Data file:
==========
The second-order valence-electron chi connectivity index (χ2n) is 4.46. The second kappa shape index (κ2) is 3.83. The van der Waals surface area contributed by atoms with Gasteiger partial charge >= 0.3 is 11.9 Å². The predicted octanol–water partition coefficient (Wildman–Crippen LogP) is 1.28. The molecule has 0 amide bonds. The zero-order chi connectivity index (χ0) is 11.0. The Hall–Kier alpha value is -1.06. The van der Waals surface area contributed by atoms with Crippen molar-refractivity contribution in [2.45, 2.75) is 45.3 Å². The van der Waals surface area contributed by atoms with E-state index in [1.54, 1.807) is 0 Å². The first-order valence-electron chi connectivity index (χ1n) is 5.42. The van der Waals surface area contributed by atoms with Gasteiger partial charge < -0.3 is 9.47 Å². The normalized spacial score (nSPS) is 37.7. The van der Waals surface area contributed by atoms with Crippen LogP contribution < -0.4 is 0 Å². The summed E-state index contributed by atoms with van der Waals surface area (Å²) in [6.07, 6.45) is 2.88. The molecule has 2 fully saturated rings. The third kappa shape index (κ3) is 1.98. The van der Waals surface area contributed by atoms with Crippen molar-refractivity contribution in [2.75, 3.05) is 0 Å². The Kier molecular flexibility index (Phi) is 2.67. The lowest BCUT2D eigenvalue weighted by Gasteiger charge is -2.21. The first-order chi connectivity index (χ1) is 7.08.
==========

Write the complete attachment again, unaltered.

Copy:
The second-order valence-electron chi connectivity index (χ2n) is 4.46. The second kappa shape index (κ2) is 3.83. The van der Waals surface area contributed by atoms with Gasteiger partial charge >= 0.3 is 11.9 Å². The predicted octanol–water partition coefficient (Wildman–Crippen LogP) is 1.28. The molecule has 0 amide bonds. The zero-order chi connectivity index (χ0) is 11.0. The Hall–Kier alpha value is -1.06. The van der Waals surface area contributed by atoms with Crippen molar-refractivity contribution in [2.45, 2.75) is 45.3 Å². The van der Waals surface area contributed by atoms with E-state index in [1.54, 1.807) is 0 Å². The first-order valence-electron chi connectivity index (χ1n) is 5.42. The van der Waals surface area contributed by atoms with Gasteiger partial charge < -0.3 is 9.47 Å². The normalized spacial score (nSPS) is 37.7. The van der Waals surface area contributed by atoms with Crippen LogP contribution < -0.4 is 0 Å². The summed E-state index contributed by atoms with van der Waals surface area (Å²) in [6.07, 6.45) is 2.88. The molecule has 2 fully saturated rings. The third kappa shape index (κ3) is 1.98. The van der Waals surface area contributed by atoms with Crippen molar-refractivity contribution in [2.75, 3.05) is 0 Å². The Kier molecular flexibility index (Phi) is 2.67. The lowest BCUT2D eigenvalue weighted by Gasteiger charge is -2.21. The first-order chi connectivity index (χ1) is 7.08.